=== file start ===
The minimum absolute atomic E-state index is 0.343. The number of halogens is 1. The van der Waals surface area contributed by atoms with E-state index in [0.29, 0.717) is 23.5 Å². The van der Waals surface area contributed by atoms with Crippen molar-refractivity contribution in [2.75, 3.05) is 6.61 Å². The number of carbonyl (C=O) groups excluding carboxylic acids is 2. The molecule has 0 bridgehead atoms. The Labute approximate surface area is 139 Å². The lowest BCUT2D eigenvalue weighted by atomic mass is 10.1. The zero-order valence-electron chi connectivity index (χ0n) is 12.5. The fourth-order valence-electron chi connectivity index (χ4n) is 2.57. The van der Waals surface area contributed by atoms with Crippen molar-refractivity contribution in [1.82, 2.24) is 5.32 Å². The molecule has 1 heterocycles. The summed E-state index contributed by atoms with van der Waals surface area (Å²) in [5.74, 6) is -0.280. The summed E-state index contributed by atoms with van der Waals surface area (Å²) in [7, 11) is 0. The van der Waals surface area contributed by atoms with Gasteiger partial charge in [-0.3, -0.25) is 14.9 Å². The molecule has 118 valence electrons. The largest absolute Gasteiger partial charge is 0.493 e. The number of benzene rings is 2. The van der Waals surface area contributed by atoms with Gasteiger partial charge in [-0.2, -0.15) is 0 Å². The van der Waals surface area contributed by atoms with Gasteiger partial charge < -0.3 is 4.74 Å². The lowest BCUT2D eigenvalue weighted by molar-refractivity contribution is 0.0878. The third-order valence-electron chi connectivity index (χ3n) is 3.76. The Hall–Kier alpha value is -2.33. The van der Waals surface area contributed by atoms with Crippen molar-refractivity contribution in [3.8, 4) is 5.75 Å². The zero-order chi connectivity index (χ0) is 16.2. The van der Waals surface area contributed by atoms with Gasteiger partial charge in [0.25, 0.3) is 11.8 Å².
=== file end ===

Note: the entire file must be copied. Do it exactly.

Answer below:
The minimum absolute atomic E-state index is 0.343. The number of halogens is 1. The van der Waals surface area contributed by atoms with E-state index in [0.29, 0.717) is 23.5 Å². The van der Waals surface area contributed by atoms with Crippen molar-refractivity contribution in [2.75, 3.05) is 6.61 Å². The number of carbonyl (C=O) groups excluding carboxylic acids is 2. The molecule has 0 bridgehead atoms. The Labute approximate surface area is 139 Å². The lowest BCUT2D eigenvalue weighted by atomic mass is 10.1. The zero-order valence-electron chi connectivity index (χ0n) is 12.5. The fourth-order valence-electron chi connectivity index (χ4n) is 2.57. The van der Waals surface area contributed by atoms with Crippen molar-refractivity contribution in [1.82, 2.24) is 5.32 Å². The molecule has 1 heterocycles. The summed E-state index contributed by atoms with van der Waals surface area (Å²) in [5.74, 6) is -0.280. The summed E-state index contributed by atoms with van der Waals surface area (Å²) in [7, 11) is 0. The van der Waals surface area contributed by atoms with Gasteiger partial charge in [-0.3, -0.25) is 14.9 Å². The molecule has 118 valence electrons. The largest absolute Gasteiger partial charge is 0.493 e. The number of benzene rings is 2. The van der Waals surface area contributed by atoms with Gasteiger partial charge in [-0.2, -0.15) is 0 Å². The van der Waals surface area contributed by atoms with Gasteiger partial charge < -0.3 is 4.74 Å². The lowest BCUT2D eigenvalue weighted by molar-refractivity contribution is 0.0878. The third-order valence-electron chi connectivity index (χ3n) is 3.76. The Hall–Kier alpha value is -2.33. The van der Waals surface area contributed by atoms with Crippen molar-refractivity contribution in [3.8, 4) is 5.75 Å². The zero-order chi connectivity index (χ0) is 16.2. The van der Waals surface area contributed by atoms with Gasteiger partial charge in [0.25, 0.3) is 11.8 Å².